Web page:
The signals applied to terminals E, D and I will not effect operation of the system, however, the signal applied to the input of flip-flop 20 will cause the flip-flop to change from its one to its other state resulting in an output becoming less negative.

The output of the flip-flop circuit 20 is connected through the diode 113 to terminal L. The output of the flip-flop 20 is also applied to the input of the gating amplifier 22 causing the output of the amplifier 22 to be at or near ground potential. The output of the amplifier 22 is connected to one side of counter 35, the other side of the counter 35 being connected to terminal K. If the potential is present at terminal K when amplifier 22 is turned on, the count in the counter would advance one. The output of amplifier 22 is also connected through diode and the red lamp 24 to a source of potential, suitably a +28 volts. The juncture between diode 115 and the lamp 24 is connected through diode 117 to the test switch 62. The test switch 62 is also connected through diode 119 to the green lamp 28, which is also connected to a source of potential, suitably +28 volts.

It can therefore be seen that when the output of the amplifier 22 drops to ground potential the counter will advance one count and the red lamp will become lit. The diode 119 prevents the green lamp becoming energized, however. When the test switch 62 is closed current will flow through both the red lamps 24 and the green lamps 28 for purpose of testing to see whether these lamps can be energized. However, the isolation diode 115 prevents operation of the counter 35 when the test switch 62 is operated.

The dual contact associated with the variable is, in this specific example, the normally closed type which opens when the variable becomes abnormal, and is indicated by the reference character 16. It will be noted that the switch 16 can open, indicating an abnormal condition, prior to the time that the degree of abnormality becomes critical. The switch 16 is connected to terminal B of the associated lamp module.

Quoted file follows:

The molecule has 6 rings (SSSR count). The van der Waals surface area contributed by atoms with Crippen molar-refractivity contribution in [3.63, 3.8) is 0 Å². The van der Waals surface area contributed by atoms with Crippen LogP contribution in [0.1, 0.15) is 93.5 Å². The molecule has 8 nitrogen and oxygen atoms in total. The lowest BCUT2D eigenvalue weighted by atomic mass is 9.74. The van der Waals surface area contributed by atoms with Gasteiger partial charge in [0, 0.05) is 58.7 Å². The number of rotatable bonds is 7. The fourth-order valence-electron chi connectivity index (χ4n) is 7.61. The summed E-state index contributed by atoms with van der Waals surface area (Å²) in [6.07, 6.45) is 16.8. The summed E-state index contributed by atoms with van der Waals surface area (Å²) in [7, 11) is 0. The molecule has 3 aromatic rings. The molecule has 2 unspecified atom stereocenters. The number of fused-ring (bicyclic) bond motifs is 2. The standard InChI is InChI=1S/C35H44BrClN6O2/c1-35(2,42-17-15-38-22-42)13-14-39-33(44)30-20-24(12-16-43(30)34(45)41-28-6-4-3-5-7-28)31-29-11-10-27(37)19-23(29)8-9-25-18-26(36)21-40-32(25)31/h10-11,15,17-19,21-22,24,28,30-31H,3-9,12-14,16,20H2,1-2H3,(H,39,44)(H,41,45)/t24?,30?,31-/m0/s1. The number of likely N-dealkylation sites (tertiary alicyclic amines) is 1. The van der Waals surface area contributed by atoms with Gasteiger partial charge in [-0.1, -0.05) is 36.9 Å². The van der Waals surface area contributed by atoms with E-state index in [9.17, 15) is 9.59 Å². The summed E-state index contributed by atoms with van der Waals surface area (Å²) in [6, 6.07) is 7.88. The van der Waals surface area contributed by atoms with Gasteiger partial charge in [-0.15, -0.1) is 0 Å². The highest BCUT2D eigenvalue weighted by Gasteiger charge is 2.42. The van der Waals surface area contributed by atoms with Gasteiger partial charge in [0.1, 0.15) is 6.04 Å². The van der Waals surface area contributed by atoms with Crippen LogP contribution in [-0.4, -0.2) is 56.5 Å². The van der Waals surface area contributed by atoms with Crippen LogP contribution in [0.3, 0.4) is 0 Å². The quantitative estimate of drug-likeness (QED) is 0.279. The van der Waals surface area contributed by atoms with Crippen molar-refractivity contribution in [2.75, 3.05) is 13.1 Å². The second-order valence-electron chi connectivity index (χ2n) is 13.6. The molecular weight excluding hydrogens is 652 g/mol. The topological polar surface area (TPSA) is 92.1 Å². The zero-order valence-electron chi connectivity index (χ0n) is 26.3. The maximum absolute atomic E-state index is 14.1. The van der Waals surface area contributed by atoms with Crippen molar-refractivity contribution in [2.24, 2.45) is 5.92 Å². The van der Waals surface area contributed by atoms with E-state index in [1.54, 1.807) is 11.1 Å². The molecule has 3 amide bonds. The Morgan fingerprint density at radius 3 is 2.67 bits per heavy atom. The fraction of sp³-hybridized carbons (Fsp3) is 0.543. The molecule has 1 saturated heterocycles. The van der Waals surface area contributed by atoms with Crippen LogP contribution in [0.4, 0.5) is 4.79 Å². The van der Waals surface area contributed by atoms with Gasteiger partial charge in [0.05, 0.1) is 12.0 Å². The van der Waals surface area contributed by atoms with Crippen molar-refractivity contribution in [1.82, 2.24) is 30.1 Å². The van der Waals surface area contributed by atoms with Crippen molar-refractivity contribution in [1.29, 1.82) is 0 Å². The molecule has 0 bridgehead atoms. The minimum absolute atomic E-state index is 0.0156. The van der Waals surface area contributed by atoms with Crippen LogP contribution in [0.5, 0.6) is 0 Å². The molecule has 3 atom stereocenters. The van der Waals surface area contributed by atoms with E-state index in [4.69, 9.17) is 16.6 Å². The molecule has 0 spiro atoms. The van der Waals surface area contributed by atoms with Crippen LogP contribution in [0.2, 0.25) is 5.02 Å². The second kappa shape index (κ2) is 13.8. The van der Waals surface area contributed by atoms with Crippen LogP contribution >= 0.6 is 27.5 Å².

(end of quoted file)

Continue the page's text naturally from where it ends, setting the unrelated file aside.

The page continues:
Terminal B of the lamp module is connected in the input of a Schmidt trigger circuit comprising NPN transistors 112 and 114 with the associated biasing resistors. When the field contact 16 is closed terminal B will be shorted to ground causing transistor 112 to be biased off. Upon this occurrence, transistor 114 will be biased on resulting in a decrease in the potential appearing at the collector of transistor 114. The collector of transistor 114 is connected through resistor 116 and diode 118 to the base of PNP transistor 120. When the potential at the collector of transistor 114 drops, the diode 118 will become biased in a forward direction permitting the transistor 120 to be biased on. When transistor 120 conducts, gate current will be applied to NPN transistor 122, permitting current to flow through the green lamps 28 when the variable is normal.

It will be noted that transistors 120 and 122 can be in the conductive state only if transistor 88 is conductive. Transistor 88 is conductive only if the Schmidt trigger circuit 84 is not operated responsive to opening of the associated series contact 14. Accordingly, if field contact 14 is open, transistor 88 will be biased to a non-conductive state and it will not be possible for the green lamp 28 to be energized even if the field contact 16 should close. It will also be noted at this point that the collector of transistor 88 is connected through isolation diode 146 to terminal C and that the base of transistor 120 is connected through isolation diode 123 and a resistor 125 to terminal F.